thank you for the info Zack :-)
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Post Options Post Options   Thanks (0) Thanks(0)   Quote shaggy_ss Quote  Post ReplyReply Direct Link To This Post Posted: Sep/05/2015 at 10:47am
is Inboard braking system preferable over outboard ? 
I have read the pros and cons of it but i am confused whether it would be useful or not... 
what do you'll use?
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Post Options Post Options   Thanks (0) Thanks(0)   Quote frinesi2 Quote  Post ReplyReply Direct Link To This Post Posted: Sep/05/2015 at 1:04pm
Inboard braking means less un-sprung mass, and the possibility of using one rotor and caliper if you're using a spool and you can achieve sufficient braking force that way. Brake line routing can be easier as well. Typically, however, an inboard brake has to be smaller in diameter, otherwise, depending on the position of your output shaft, your rotor will extend below your frame, which could be bad. If you're using CV-joints, the rear wheels won't stop or start moving until all of the play in the splines has been taken up, meaning a delay in braking or acceleration and maybe higher shock loads on your drivetrain splines.

Outboard braking can allow you to use two larger rotors which means much higher braking force. depending on how much room you have in your rims. That might allow you to launch the car at a higher engine RPM in acceleration before you overcome the rear brake's holding power. Any play in the drivetrain will be taken up before you release the brakes which could mean quicker acceleration. Also more braking power means easier wheel-lock during the brake check.  And maybe easier induced oversteer. It also means, however, higher un-sprung mass and the need for flexing brake lines which have to be protected from anything the suspension might hit.

I've used both methods on different cars.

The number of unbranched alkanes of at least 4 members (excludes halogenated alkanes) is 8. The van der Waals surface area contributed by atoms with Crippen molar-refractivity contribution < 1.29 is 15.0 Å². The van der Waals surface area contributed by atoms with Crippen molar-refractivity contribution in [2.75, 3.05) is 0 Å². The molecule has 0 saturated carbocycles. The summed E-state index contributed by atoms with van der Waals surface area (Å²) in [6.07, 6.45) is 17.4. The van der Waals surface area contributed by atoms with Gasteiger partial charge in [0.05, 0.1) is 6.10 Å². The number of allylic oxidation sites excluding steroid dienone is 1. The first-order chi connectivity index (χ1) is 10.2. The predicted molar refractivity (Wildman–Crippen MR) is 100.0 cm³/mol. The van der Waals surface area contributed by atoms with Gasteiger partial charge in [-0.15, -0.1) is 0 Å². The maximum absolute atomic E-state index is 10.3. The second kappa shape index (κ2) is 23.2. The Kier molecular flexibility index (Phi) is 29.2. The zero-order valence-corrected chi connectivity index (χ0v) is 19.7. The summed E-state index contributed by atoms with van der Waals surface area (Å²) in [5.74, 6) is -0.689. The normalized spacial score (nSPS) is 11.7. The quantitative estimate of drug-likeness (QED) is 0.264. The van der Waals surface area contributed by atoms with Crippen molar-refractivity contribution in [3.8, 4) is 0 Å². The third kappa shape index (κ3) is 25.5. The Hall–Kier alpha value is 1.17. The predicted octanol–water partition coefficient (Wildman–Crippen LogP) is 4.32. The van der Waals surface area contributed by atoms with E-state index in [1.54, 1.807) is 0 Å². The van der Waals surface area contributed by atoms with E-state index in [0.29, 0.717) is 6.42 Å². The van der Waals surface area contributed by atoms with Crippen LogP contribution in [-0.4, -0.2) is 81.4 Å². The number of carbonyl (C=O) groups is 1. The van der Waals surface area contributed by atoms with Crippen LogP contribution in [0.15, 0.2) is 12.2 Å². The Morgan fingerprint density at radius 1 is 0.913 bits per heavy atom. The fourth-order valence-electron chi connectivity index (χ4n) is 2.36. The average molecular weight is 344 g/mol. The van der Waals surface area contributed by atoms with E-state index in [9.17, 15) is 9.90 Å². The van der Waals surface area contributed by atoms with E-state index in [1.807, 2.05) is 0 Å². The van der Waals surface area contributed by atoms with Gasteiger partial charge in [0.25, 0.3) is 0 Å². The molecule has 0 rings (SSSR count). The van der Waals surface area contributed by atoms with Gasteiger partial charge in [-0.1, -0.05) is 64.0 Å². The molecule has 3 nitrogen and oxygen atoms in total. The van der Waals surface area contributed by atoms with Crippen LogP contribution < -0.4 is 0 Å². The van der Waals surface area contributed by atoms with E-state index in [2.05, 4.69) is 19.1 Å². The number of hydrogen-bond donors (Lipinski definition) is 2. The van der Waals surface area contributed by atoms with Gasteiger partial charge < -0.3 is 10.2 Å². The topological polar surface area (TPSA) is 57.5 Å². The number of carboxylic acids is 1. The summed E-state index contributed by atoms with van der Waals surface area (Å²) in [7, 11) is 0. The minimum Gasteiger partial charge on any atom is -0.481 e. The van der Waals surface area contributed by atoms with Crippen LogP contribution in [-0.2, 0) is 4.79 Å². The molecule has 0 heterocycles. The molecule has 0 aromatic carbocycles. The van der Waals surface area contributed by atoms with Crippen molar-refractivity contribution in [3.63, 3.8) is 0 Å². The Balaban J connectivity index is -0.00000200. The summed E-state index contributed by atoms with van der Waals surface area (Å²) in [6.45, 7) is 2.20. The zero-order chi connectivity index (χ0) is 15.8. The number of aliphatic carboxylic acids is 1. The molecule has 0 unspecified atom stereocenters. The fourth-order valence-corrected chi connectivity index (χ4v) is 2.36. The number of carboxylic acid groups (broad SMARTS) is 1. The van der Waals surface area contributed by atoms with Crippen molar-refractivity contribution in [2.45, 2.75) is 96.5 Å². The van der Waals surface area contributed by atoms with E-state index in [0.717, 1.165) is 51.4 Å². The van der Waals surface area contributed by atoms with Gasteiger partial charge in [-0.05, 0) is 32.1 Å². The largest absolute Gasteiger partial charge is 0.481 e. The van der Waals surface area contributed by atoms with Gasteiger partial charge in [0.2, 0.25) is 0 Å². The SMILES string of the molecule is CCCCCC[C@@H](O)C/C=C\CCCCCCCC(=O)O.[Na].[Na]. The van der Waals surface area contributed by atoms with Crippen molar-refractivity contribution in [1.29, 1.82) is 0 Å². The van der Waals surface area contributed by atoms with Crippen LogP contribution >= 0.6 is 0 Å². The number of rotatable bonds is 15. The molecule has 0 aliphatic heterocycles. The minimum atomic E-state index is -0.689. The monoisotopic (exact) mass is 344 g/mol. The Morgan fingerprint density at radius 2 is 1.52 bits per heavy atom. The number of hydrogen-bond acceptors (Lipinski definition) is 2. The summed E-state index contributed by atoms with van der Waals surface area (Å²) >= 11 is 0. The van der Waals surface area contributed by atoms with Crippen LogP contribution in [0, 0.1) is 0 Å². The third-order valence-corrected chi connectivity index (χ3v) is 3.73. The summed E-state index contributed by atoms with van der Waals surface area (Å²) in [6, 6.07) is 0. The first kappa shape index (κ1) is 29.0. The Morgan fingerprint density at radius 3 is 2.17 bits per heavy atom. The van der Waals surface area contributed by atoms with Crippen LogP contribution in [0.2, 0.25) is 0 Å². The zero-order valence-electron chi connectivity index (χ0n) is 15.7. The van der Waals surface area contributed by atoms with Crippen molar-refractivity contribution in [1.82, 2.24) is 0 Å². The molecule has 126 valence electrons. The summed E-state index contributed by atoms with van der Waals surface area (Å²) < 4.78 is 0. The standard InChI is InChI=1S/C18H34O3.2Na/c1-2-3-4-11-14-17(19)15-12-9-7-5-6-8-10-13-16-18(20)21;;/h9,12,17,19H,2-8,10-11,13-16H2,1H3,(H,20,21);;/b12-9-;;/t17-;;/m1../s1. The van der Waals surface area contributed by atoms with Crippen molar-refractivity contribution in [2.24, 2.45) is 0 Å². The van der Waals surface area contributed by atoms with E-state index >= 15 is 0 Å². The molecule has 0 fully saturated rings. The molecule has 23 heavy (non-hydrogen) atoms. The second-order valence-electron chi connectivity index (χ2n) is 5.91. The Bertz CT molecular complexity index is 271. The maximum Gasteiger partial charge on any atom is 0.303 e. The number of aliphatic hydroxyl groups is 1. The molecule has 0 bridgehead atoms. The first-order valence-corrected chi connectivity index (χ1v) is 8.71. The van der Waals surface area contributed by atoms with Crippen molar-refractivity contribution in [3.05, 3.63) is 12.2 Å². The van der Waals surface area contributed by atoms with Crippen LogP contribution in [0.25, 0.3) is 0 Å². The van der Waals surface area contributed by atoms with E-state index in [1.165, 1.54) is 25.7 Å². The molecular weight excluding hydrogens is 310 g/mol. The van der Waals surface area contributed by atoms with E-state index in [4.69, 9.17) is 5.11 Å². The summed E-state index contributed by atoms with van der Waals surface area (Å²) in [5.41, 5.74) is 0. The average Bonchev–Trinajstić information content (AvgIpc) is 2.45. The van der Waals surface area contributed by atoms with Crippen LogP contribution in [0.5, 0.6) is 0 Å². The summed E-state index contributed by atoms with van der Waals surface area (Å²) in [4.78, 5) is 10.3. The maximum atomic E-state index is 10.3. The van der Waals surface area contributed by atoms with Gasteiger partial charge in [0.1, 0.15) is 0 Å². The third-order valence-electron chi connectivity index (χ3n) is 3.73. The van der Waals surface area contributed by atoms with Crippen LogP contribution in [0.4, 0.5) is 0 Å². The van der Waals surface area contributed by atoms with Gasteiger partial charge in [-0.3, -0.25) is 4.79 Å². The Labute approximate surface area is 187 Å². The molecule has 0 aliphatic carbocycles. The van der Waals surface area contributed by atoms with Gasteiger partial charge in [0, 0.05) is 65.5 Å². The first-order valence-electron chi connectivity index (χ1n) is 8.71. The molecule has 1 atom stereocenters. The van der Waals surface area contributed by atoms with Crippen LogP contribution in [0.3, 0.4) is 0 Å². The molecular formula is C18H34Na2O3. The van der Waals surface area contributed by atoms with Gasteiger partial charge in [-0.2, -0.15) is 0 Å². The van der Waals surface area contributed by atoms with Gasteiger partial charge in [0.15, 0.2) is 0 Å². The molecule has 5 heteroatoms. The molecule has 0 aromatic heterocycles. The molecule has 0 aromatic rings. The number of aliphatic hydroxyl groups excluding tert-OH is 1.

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Post Options Post Options   Thanks (0) Thanks(0)   Quote shaggy_ss Quote  Post ReplyReply Direct Link To This Post Posted: Sep/05/2015 at 1:46pm
which one would you prefer ?
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Post Options Post Options   Thanks (0) Thanks(0)   Quote drvr5 Quote  Post ReplyReply Direct Link To This Post Posted: Sep/05/2015 at 7:50pm
The one that fits your goals better. Neither is better, and many teams have run each successfully. If it isn't obvious which one you should run, you haven't analyzed your car enough.
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Post Options Post Options   Thanks (0) Thanks(0)   Quote Xtark Quote  Post ReplyReply Direct Link To This Post Posted: Jun/07/2017 at 1:32pm
Can I mount disk mount on the drive shaft coming from the gearbox for inboard braking?
Will it violate the rule of  "The brake(s) on the driven axle must operate through the final drive?"
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Post Options Post Options   Thanks (0) Thanks(0)   Quote sujandinesh Quote  Post ReplyReply Direct Link To This Post Posted: Jun/08/2017 at 4:01am
Is the drive shaft coming from your gearbox your final drive? 
Yes? Then it does not violate the rule. 
No? Then you need to look for the drive shaft that is your final drive and mount your rotor on that.